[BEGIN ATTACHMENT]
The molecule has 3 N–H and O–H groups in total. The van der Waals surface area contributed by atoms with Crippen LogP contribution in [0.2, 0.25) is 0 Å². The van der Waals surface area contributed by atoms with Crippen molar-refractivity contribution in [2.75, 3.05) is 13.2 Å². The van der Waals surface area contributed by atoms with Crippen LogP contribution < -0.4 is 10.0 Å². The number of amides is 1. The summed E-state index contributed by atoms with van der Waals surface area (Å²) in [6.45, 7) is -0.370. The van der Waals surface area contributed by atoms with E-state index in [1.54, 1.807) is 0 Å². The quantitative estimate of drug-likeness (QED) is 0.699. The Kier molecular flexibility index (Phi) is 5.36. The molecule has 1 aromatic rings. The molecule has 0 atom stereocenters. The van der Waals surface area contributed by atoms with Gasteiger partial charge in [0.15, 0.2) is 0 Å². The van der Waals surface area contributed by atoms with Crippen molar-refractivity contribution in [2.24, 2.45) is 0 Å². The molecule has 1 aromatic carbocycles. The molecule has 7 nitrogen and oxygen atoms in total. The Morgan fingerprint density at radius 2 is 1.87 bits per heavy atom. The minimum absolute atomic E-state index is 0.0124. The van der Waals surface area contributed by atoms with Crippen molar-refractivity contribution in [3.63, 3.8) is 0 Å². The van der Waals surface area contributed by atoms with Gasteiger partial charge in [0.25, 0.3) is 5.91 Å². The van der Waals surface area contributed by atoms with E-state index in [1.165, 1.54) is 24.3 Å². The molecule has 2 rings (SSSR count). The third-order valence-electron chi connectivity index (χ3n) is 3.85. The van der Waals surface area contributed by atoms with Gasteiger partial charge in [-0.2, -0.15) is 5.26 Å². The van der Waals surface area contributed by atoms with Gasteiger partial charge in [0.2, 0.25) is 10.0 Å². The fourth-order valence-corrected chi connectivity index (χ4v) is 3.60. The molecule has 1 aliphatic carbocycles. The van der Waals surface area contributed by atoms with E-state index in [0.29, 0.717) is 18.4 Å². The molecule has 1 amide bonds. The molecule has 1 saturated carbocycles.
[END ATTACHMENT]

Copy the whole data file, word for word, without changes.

The molecule has 3 N–H and O–H groups in total. The van der Waals surface area contributed by atoms with Crippen LogP contribution in [0.2, 0.25) is 0 Å². The van der Waals surface area contributed by atoms with Crippen molar-refractivity contribution in [2.75, 3.05) is 13.2 Å². The van der Waals surface area contributed by atoms with Crippen LogP contribution < -0.4 is 10.0 Å². The number of amides is 1. The summed E-state index contributed by atoms with van der Waals surface area (Å²) in [6.45, 7) is -0.370. The van der Waals surface area contributed by atoms with E-state index in [1.54, 1.807) is 0 Å². The quantitative estimate of drug-likeness (QED) is 0.699. The Kier molecular flexibility index (Phi) is 5.36. The molecule has 1 aromatic rings. The molecule has 0 atom stereocenters. The van der Waals surface area contributed by atoms with Gasteiger partial charge in [0.15, 0.2) is 0 Å². The van der Waals surface area contributed by atoms with Crippen molar-refractivity contribution in [2.24, 2.45) is 0 Å². The molecule has 1 aromatic carbocycles. The molecule has 7 nitrogen and oxygen atoms in total. The Morgan fingerprint density at radius 2 is 1.87 bits per heavy atom. The minimum absolute atomic E-state index is 0.0124. The van der Waals surface area contributed by atoms with Crippen molar-refractivity contribution in [3.63, 3.8) is 0 Å². The van der Waals surface area contributed by atoms with Gasteiger partial charge in [0.25, 0.3) is 5.91 Å². The van der Waals surface area contributed by atoms with E-state index in [1.165, 1.54) is 24.3 Å². The molecule has 2 rings (SSSR count). The third-order valence-electron chi connectivity index (χ3n) is 3.85. The van der Waals surface area contributed by atoms with Gasteiger partial charge in [-0.2, -0.15) is 5.26 Å². The van der Waals surface area contributed by atoms with Gasteiger partial charge in [0.2, 0.25) is 10.0 Å². The fourth-order valence-corrected chi connectivity index (χ4v) is 3.60. The molecule has 1 aliphatic carbocycles. The van der Waals surface area contributed by atoms with E-state index in [0.29, 0.717) is 18.4 Å². The molecule has 1 amide bonds. The molecule has 1 saturated carbocycles.